We would argue that given a) the state of sidewalks in Baton Rouge, b) the connectivity of sidewalks in Baton Rouge, and c) the inherent danger of riding on sidewalks as described above, that all sidewalks in Baton Rouge could be argued to be 'unusable' in this context.

(Edit made to the above passage on 4/14/17)

As always, if you're having trouble getting around by bike safely and easily - check out our bike map for the best routes in Baton Rouge!

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NOTE : We're not lawyers. We're not legal experts. Sometimes we don't wear pants while we're writing this stuff. Don't take our word (or anyone else's word) for anything. Read the law yourself so that you can be well informed!

PRESS RELEASE : Bike Baton Rouge announce winners of annual Mike Bitton Awards

Bike Baton Rouge announce winners of annual Mike Bitton Awards
4/11/16, Baton Rouge, LA

Bike Baton Rouge today announced the recipients of the annual Mike Bitton Awards that recognize community members who have gone above and beyond in their efforts to make Baton Rouge a better place to bike. The Mike Bitton Awards are named after former LSU student Mike Bitton, who became a spokesperson and advocate for bicycle safety and awareness following a hit and run crash on River Road that left Mike with life threatening injuries.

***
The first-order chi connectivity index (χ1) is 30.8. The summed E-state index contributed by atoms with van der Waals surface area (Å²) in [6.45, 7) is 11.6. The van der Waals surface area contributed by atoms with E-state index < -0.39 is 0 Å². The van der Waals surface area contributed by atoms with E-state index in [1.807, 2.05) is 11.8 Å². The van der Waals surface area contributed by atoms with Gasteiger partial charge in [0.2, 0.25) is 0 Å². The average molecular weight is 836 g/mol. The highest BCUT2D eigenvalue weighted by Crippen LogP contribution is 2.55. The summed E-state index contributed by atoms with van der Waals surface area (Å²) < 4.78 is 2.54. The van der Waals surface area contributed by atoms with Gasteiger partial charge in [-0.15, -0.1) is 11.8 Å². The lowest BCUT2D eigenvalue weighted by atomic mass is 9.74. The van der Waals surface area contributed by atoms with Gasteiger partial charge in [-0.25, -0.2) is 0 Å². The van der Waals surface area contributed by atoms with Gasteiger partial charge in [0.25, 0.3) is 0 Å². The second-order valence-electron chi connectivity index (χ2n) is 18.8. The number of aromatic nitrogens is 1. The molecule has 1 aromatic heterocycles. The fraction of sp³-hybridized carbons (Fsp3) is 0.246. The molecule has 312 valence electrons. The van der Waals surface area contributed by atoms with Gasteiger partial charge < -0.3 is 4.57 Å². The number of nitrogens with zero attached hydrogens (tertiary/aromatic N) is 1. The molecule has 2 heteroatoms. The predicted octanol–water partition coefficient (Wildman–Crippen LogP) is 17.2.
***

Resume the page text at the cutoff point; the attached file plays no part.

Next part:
Award recipients will include Gabby Loubiere Higgins of Brew Ha-Ha, who will be awarded the Bike Friendly Business Award for her long time support of bicycling in Baton Rouge; Kathy Stites and the BREC Capital Area Pathways Project, who will receive the Bike Friendly Professional Award for their leading the way in design and installation of bicycle facilities throughout Baton Rouge; and finally Larry Reilly, former board member and long time volunteer for Bike Baton Rouge, who will be awarded the Mike Bitton Award for his services to bicycling in Baton Rouge, including running the Bicycling BR bike calendar, leading advocacy efforts to create the Dawson Creek bike trail, and more.